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MOVIES: Drive-Away Dolls – Review

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The Coen Brothers have been on different paths for a while. Joel Coen gave us the towering definitive Macbeth adaption The Tragedy of Macbeth for AppleTV+, and now it’s Ethan Coen – “directed by A Coen Brother”, the Drive-Away Dolls trailer teases, and we’re back in Burn After Reading territory, just like that – for a caper that modernizes Thelma & Louise for a fearsome firecracker of a queer drama focusing on Jamie and Mariam, two best friends, who find themselves on a road trip to Tallahassee that winds up in trouble when they inherit a mysterious package meant for a group of inept criminals.

It’s classic Coens caper; the inciting incident picked up by a series of misunderstandings. After another breakup with a girlfriend; Jamie agrees she’s done with love, and gatecrashes Mariam’s impromptu road trip. The car they both hire is a dodge – but a mistake by Curly, the car-hire owner, leads to plenty of trouble for them both and a duo of hitmen after them. It’s a comedy of errors – with the deadpan expressions of Margaret Qualley and Geraldine Viswanthan doing much of the heavy lifting. The movie itself is aided by the b-movie sexploitation that avoids having the leery gaze of male directors; despite Coen being in his 60s making the film, and it gives both Mariam and Jamie a sense of agency. The sleaze that dominates Drive-Away Dolls makes its status as a major motion picture with a wide blockbuster release these days all the more impressive, aided by its offbeat 80 minute runtime the film doesn’t really cater to a need to be self-important. It isn’t trying to be “the definitive queer film”; it’s just trying to be a film – sex and nudity on screen is seen in a way that fits the vibes that the film is going for without feeling invasive, with the end result being a 70s drama set in the 90s made in the 2020s, that allows for a truly oddball experience.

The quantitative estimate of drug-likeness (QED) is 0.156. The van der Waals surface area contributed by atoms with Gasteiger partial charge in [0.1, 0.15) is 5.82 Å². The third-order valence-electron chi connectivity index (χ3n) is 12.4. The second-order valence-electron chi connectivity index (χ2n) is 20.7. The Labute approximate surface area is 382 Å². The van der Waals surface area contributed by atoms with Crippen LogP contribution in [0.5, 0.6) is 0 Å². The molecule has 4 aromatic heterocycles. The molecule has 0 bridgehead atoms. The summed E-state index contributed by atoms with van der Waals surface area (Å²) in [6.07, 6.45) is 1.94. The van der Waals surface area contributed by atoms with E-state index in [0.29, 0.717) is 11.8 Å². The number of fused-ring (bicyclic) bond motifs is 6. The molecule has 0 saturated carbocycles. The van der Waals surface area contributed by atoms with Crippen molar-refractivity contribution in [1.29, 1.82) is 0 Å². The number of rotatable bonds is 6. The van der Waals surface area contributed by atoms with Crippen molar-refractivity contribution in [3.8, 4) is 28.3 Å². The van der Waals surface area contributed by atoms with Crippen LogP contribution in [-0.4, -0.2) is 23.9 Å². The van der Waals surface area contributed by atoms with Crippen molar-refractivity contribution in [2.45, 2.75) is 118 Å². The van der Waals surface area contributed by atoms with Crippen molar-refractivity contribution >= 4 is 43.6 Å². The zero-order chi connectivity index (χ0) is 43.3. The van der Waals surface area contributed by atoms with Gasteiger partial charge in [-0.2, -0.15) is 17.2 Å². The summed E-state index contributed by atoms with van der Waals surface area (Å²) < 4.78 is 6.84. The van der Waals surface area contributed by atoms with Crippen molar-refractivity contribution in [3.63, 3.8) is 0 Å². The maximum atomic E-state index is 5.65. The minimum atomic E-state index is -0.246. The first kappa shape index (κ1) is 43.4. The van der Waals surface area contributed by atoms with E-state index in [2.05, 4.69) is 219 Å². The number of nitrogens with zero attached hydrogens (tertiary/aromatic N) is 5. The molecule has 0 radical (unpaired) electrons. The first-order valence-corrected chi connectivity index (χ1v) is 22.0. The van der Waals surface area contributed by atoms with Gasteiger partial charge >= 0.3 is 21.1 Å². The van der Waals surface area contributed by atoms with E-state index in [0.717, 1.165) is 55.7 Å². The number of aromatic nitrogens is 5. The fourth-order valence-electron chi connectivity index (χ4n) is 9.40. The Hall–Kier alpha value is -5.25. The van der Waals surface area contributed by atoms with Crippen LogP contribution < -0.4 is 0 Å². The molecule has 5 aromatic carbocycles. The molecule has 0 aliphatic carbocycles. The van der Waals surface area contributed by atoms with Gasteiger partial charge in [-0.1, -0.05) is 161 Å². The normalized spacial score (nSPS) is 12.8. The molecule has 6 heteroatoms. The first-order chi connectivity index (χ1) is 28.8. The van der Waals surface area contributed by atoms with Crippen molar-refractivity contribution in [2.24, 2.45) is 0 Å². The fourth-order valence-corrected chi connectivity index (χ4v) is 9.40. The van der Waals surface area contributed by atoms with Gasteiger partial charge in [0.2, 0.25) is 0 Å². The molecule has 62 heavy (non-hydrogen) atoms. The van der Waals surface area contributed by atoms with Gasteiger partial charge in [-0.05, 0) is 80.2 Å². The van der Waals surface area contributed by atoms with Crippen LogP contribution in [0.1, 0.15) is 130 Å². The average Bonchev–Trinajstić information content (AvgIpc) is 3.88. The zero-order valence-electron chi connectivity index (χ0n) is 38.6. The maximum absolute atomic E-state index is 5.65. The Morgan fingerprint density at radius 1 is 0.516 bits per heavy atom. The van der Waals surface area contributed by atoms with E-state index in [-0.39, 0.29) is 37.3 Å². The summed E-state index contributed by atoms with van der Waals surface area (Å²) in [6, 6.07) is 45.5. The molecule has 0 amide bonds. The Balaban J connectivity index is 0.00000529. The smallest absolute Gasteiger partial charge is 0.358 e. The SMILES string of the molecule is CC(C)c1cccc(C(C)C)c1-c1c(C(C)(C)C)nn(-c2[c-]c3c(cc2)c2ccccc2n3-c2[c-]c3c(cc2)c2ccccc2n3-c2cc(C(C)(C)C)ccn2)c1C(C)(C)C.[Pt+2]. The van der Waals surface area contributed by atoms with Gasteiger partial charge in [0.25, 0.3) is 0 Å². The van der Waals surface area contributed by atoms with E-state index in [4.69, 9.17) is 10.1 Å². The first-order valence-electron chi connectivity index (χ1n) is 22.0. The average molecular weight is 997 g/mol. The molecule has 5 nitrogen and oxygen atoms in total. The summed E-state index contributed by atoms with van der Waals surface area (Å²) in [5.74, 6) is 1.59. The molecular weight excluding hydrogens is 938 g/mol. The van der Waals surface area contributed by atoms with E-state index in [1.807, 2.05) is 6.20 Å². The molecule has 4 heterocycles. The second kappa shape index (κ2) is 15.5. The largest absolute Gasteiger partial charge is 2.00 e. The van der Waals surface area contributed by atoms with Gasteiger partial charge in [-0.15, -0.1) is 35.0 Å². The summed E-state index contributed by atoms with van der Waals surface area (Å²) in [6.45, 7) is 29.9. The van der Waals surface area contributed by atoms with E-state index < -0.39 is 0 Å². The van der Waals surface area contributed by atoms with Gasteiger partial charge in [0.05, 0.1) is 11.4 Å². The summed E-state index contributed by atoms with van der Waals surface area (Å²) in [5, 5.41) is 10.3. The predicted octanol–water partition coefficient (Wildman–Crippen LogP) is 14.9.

If you go in expecting something serious you’re in the wrong place; but Drive-Away Dolls delights because of its lack of serious. The contrast between Marian and Jaime is instant from the word go, Jaime is a free spirit, Mariam is buttoned-up, and despite all the supporting cast – Matt Damon – whose role in the third act really elevates the story to brazen new heights, Pedro Pascal, Colmon Domingo, Joey Slotnick, Beanie Feldstein, comic genius, Bill Camp and CJ Wilson – this is the Qualley and Viswanthan show, both actors two of the most talented of their generation in one of the most fun films of the year so far. Its slow start ramps up the tension as it progresses – culminating in a truly bizarre and offbeat ending that will leave you in stitches. A riot.

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